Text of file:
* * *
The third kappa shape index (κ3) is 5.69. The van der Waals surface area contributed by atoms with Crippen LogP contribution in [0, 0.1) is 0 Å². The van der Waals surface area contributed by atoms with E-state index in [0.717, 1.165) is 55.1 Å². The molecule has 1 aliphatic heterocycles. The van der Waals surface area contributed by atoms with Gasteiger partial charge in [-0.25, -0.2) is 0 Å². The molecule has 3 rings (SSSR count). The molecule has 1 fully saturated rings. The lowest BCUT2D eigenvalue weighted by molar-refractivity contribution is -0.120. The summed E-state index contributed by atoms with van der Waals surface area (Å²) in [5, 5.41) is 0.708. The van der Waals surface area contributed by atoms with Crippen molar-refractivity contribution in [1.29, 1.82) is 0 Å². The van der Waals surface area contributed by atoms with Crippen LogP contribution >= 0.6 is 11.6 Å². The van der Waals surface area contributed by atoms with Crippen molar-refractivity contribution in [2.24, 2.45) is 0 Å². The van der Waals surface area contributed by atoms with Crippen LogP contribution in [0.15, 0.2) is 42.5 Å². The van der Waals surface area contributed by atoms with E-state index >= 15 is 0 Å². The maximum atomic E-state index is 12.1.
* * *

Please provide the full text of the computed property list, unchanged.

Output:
The third kappa shape index (κ3) is 5.69. The van der Waals surface area contributed by atoms with Crippen LogP contribution in [0, 0.1) is 0 Å². The van der Waals surface area contributed by atoms with E-state index in [0.717, 1.165) is 55.1 Å². The molecule has 1 aliphatic heterocycles. The van der Waals surface area contributed by atoms with Gasteiger partial charge in [-0.25, -0.2) is 0 Å². The molecule has 3 rings (SSSR count). The molecule has 1 fully saturated rings. The lowest BCUT2D eigenvalue weighted by molar-refractivity contribution is -0.120. The summed E-state index contributed by atoms with van der Waals surface area (Å²) in [5, 5.41) is 0.708. The van der Waals surface area contributed by atoms with Crippen molar-refractivity contribution in [1.29, 1.82) is 0 Å². The van der Waals surface area contributed by atoms with Crippen LogP contribution >= 0.6 is 11.6 Å². The van der Waals surface area contributed by atoms with Crippen molar-refractivity contribution in [2.24, 2.45) is 0 Å². The van der Waals surface area contributed by atoms with Crippen LogP contribution in [0.15, 0.2) is 42.5 Å². The van der Waals surface area contributed by atoms with E-state index >= 15 is 0 Å². The maximum atomic E-state index is 12.1.